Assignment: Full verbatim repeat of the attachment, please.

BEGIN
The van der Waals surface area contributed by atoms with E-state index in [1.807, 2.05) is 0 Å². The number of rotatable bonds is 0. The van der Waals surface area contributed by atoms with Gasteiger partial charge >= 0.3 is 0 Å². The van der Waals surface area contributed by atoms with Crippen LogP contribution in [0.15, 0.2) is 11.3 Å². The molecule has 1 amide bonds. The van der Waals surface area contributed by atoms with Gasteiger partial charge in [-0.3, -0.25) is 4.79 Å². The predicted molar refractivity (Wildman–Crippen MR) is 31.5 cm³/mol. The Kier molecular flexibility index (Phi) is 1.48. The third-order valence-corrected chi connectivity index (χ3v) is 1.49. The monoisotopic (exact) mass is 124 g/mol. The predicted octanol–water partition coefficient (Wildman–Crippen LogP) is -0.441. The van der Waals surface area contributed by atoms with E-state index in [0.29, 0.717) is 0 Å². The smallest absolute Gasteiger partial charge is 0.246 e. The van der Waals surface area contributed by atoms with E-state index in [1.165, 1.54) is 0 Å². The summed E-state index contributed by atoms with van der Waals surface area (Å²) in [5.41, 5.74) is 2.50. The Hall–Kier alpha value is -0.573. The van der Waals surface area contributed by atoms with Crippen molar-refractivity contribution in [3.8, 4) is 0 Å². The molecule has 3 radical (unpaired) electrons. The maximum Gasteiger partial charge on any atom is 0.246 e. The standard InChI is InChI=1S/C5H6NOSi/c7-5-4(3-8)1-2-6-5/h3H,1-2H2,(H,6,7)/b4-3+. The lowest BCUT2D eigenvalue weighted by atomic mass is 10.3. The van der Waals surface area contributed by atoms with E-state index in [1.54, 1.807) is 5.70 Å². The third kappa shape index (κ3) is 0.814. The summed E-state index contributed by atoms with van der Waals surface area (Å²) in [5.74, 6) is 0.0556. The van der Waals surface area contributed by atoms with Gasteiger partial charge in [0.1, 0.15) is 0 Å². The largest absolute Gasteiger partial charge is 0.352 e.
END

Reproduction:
The van der Waals surface area contributed by atoms with E-state index in [1.807, 2.05) is 0 Å². The number of rotatable bonds is 0. The van der Waals surface area contributed by atoms with Gasteiger partial charge >= 0.3 is 0 Å². The van der Waals surface area contributed by atoms with Crippen LogP contribution in [0.15, 0.2) is 11.3 Å². The molecule has 1 amide bonds. The van der Waals surface area contributed by atoms with Gasteiger partial charge in [-0.3, -0.25) is 4.79 Å². The predicted molar refractivity (Wildman–Crippen MR) is 31.5 cm³/mol. The Kier molecular flexibility index (Phi) is 1.48. The third-order valence-corrected chi connectivity index (χ3v) is 1.49. The monoisotopic (exact) mass is 124 g/mol. The predicted octanol–water partition coefficient (Wildman–Crippen LogP) is -0.441. The van der Waals surface area contributed by atoms with E-state index in [0.29, 0.717) is 0 Å². The smallest absolute Gasteiger partial charge is 0.246 e. The van der Waals surface area contributed by atoms with E-state index in [1.165, 1.54) is 0 Å². The summed E-state index contributed by atoms with van der Waals surface area (Å²) in [5.41, 5.74) is 2.50. The Hall–Kier alpha value is -0.573. The van der Waals surface area contributed by atoms with Crippen molar-refractivity contribution in [3.8, 4) is 0 Å². The molecule has 3 radical (unpaired) electrons. The maximum Gasteiger partial charge on any atom is 0.246 e. The standard InChI is InChI=1S/C5H6NOSi/c7-5-4(3-8)1-2-6-5/h3H,1-2H2,(H,6,7)/b4-3+. The lowest BCUT2D eigenvalue weighted by atomic mass is 10.3. The van der Waals surface area contributed by atoms with E-state index in [1.54, 1.807) is 5.70 Å². The third kappa shape index (κ3) is 0.814. The summed E-state index contributed by atoms with van der Waals surface area (Å²) in [5.74, 6) is 0.0556. The van der Waals surface area contributed by atoms with Gasteiger partial charge in [0.1, 0.15) is 0 Å². The largest absolute Gasteiger partial charge is 0.352 e.